Democratic presidential candidate Andrew Yang recently called out MSNBC for his lack of speaking time at last week’s debate and the network’s frequent omission of his campaign from their political coverage. The serial entrepreneur’s supporters also took to social media to trend the “BoycottMSNBC” hashtag, and many noted what they believe is an effort to suppress Yang’s campaign.
Speaking with CNN’s Ana Cabrera Saturday, Yang talked about his decision to call out MSNBC after turning down an invitation to appear on the network — a decision that Cabrera said could be seen as “risky,” Newsweek reports.
The political outsider noted that he got called on less than any other candidate at the debate and suggested that the questions he received had “nothing to do” with the “core ideas” of his campaign, which centers around a universal basic income (UBI) of $1,000 per month for every American adult.
“It’s not about me, it’s about the 300,000-plus Americans who donate to and support my campaign,” he said.
“[There’s] millions of Americans who know we need to rewrite the rules of the 21st century economy to work for us. Think about those people donating $10 to $20 of their hard-earned money to put a candidate on the stage and then have MSNBC virtually ignore me for 32 minutes or when they tune into MSNBC to see how we’re doing in the polls. It’s like I don’t exist.”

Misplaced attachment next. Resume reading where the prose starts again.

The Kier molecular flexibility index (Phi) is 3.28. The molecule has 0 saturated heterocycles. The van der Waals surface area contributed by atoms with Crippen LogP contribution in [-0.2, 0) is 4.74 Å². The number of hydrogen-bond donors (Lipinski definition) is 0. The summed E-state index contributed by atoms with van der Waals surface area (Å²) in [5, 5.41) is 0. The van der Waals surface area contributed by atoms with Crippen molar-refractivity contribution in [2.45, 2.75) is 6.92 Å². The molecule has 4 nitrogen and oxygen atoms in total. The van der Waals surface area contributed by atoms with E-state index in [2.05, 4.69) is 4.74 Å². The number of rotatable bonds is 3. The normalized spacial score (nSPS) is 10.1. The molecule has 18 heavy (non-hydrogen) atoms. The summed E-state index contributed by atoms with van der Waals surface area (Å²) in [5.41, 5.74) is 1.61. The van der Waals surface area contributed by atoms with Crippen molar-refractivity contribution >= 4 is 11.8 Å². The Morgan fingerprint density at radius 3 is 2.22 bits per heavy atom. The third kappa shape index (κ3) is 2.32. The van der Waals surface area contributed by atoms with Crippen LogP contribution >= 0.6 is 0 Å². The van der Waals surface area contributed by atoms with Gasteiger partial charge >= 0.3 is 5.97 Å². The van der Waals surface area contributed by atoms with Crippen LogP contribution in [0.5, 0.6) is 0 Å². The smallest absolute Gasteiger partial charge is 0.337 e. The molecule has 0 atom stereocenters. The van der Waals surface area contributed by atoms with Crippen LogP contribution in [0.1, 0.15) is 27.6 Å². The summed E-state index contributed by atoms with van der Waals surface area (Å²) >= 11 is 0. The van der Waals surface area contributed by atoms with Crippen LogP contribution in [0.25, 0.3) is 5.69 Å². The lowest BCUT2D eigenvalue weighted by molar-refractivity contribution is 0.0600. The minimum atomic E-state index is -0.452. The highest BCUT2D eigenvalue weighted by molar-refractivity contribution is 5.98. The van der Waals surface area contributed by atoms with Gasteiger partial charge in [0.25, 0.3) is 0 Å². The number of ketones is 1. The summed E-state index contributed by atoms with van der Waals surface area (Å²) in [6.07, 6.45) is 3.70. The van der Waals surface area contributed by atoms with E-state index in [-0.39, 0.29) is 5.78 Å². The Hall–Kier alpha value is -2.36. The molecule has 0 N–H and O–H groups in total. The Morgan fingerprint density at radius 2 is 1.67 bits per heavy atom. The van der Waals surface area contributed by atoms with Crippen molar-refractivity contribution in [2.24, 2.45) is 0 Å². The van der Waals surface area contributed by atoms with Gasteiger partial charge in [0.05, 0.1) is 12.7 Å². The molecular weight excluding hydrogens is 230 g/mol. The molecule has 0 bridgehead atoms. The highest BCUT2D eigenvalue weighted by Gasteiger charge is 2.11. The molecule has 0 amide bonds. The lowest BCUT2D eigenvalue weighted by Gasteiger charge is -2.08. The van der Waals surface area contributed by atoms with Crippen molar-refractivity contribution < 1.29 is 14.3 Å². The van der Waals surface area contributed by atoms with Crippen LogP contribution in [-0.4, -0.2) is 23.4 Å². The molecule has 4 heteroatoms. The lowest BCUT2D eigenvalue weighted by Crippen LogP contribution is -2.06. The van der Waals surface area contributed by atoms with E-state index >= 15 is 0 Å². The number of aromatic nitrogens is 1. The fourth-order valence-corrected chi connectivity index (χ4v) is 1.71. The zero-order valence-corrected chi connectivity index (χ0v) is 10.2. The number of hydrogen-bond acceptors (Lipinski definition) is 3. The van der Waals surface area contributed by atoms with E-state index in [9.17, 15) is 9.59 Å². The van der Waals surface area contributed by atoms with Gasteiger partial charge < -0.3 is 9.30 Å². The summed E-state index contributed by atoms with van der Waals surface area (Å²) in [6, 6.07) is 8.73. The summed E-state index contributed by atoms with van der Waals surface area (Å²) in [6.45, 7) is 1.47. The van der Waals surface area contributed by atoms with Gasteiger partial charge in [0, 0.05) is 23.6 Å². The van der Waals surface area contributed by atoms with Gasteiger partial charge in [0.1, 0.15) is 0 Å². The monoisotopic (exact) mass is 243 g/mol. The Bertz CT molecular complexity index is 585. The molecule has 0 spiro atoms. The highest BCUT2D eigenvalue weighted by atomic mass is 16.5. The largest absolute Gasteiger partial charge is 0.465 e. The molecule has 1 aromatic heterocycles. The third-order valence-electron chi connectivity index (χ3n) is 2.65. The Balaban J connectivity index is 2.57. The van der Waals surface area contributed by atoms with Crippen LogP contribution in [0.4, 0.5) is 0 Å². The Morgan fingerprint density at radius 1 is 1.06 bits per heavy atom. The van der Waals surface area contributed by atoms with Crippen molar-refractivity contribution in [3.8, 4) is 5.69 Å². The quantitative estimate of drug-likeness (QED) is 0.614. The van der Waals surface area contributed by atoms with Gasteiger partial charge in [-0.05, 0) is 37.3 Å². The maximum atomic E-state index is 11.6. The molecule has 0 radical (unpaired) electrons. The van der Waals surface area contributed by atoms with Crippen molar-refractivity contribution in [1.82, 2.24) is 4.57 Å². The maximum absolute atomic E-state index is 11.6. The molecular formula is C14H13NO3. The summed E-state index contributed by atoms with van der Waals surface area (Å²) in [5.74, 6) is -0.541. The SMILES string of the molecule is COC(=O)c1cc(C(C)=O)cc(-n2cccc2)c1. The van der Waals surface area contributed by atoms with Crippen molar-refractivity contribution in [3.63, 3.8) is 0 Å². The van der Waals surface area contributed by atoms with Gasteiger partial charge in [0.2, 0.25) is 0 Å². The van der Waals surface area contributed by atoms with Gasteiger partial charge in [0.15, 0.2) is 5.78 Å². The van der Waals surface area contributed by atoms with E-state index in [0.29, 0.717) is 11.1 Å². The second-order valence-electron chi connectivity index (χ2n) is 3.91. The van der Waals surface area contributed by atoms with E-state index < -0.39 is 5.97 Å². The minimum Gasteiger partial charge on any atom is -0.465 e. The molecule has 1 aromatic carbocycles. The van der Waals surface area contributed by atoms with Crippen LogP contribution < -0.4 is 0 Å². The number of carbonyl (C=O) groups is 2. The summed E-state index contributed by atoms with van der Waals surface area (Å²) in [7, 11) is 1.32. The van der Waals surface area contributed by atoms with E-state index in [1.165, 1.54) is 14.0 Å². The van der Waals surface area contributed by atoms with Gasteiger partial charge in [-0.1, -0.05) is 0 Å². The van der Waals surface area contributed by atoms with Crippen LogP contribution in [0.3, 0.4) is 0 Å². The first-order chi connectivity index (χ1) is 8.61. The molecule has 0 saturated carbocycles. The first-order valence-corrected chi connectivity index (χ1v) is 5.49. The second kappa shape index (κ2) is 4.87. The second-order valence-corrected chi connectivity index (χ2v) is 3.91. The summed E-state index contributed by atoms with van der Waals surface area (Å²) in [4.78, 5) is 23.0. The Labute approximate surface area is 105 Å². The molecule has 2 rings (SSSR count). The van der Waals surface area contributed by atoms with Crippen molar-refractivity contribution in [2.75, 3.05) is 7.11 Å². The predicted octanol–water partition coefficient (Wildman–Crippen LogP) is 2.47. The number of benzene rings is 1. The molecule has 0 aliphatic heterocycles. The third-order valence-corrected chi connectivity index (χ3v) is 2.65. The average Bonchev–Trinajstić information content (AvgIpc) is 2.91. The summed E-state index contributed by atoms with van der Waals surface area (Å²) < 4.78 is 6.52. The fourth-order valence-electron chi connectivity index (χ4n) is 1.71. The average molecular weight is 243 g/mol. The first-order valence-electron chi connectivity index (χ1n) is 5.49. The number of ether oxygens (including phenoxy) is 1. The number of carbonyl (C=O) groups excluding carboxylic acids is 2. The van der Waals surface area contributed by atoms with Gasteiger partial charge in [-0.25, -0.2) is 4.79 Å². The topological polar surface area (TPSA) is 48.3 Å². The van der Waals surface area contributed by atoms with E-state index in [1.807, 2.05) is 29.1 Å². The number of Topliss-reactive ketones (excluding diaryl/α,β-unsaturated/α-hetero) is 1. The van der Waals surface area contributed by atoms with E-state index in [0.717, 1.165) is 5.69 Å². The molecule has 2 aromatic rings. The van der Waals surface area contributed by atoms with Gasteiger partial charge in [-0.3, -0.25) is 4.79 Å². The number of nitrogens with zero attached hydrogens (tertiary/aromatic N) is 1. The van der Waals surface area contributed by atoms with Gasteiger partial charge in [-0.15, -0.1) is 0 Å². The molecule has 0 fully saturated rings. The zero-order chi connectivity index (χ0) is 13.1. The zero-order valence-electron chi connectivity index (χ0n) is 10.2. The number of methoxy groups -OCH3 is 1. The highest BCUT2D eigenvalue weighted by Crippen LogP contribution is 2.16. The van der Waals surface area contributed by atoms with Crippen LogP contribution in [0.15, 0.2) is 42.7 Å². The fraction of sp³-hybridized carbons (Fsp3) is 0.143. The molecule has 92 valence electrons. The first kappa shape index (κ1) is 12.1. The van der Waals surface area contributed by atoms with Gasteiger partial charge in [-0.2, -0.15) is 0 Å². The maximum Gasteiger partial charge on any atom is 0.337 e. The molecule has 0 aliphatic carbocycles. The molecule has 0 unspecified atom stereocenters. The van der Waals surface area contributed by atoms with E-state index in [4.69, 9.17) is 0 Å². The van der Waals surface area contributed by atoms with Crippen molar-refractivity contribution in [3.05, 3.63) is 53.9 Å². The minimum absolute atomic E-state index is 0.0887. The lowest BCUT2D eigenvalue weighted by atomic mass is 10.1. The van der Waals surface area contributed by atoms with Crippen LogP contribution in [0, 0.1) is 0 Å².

— Andrew Yang???? (@AndrewYang) November 24, 2019
Yang 2020 Press Secretary Randy Jones provided a statement to Newsweek back in August and called it “inexcusable” for major media networks to have allegedly mentioned Yang’s name significantly fewer times than nearly all of the other Democratic contenders. He also noted that Yang’s supporters often highlight inaccuracies in the media and pointed to the “strength” of the numbers behind the campaign. Jones suggested that outlets or groups that intended to work against the candidate in a calculated way should “tread lightly.”
A recent Business Insider analysis following the debate found that Yang has received the least amount of speaking time in of all of the Democratic debates compared to expected speaking time based on his polling numbers, and said he is the only remaining Democratic presidential candidate for which this pattern is the case.
The report also suggested that given Yang’s polling, he should have had nearly 15 minutes more time than he has gained across the debates thus far.
Yang is currently sixth in overall polling average and needs 4 percent or higher in one more DNC-approved poll to qualify for the December debate.